a time for connection

pathways to modern aging

a time for connection

Written by David Hunt

If summer is our time for relaxation and adventure, then fall is the time for reflection and gratitude. Maybe it’s the New Englander in me, but I’ve always enjoyed the turn of the leaves because it signifies friends, families, and communities drawing closer together. It’s a busy time, to be sure, with school, work volume, and obligations essentially tripling after the lull of our summer vacations.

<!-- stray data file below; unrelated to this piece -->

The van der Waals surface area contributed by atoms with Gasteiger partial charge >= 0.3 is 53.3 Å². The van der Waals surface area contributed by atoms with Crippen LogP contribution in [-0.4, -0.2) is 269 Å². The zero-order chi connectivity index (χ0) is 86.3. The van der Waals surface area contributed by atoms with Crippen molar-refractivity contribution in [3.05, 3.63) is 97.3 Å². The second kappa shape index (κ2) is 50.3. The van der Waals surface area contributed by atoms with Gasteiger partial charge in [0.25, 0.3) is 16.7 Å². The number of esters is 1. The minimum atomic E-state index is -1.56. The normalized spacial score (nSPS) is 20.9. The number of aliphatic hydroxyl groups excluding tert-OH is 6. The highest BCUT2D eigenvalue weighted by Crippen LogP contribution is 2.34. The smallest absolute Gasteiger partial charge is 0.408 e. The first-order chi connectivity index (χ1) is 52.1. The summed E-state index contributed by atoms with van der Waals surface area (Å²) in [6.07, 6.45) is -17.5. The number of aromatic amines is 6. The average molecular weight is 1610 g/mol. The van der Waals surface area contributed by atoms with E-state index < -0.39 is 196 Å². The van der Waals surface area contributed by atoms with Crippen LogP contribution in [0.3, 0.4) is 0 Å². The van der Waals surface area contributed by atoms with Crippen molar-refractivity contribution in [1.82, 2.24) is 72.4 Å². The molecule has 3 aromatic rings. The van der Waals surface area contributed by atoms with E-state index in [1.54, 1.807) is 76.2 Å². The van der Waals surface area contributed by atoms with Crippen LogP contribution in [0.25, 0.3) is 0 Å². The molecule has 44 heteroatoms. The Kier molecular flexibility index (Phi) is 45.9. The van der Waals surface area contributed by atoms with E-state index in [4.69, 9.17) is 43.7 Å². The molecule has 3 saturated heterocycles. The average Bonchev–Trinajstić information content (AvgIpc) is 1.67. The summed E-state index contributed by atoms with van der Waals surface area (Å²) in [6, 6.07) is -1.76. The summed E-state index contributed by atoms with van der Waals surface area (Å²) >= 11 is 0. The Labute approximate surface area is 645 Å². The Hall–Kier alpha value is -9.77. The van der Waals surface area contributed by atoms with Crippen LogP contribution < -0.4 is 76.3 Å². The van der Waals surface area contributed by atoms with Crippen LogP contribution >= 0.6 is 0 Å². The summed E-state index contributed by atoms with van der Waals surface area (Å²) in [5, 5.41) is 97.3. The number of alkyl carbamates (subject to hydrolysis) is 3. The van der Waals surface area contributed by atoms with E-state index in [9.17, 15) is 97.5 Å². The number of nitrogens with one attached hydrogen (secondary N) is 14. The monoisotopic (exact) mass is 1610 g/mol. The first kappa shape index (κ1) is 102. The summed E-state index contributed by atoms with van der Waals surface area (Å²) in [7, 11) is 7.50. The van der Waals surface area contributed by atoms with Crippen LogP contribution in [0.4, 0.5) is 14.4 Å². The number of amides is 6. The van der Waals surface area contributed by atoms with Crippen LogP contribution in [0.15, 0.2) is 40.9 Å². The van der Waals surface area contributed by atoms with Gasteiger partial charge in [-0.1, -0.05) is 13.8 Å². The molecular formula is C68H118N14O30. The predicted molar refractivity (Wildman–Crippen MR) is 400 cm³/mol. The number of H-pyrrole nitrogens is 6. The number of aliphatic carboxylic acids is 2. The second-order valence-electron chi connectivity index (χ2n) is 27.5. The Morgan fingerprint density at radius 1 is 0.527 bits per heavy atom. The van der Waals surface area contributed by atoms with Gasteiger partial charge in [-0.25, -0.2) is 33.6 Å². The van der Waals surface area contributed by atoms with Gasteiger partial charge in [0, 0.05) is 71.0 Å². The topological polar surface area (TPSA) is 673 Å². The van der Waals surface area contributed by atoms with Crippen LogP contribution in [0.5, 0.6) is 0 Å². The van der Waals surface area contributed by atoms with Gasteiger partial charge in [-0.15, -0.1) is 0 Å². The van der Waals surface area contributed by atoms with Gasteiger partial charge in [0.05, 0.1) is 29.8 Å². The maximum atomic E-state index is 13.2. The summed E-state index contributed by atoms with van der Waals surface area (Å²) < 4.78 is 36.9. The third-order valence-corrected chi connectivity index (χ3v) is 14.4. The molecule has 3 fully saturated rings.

This change in seasons is a constant. We know it’s coming, we can plan for it, and yet the temperature, winds, or an early winter frost can alter the timing of the transition. Aging is very similar; we can’t stop it, it shows up each year in a slightly different form, and while sometimes we are vibrant, other times mother nature gets the better of us. The COVID-19 pandemic has further complicated these transitions for all of us and it has had a significant effect on the oldest members of our population. It has also exposed gaps in the healthcare delivery models that we use to care for older adults.

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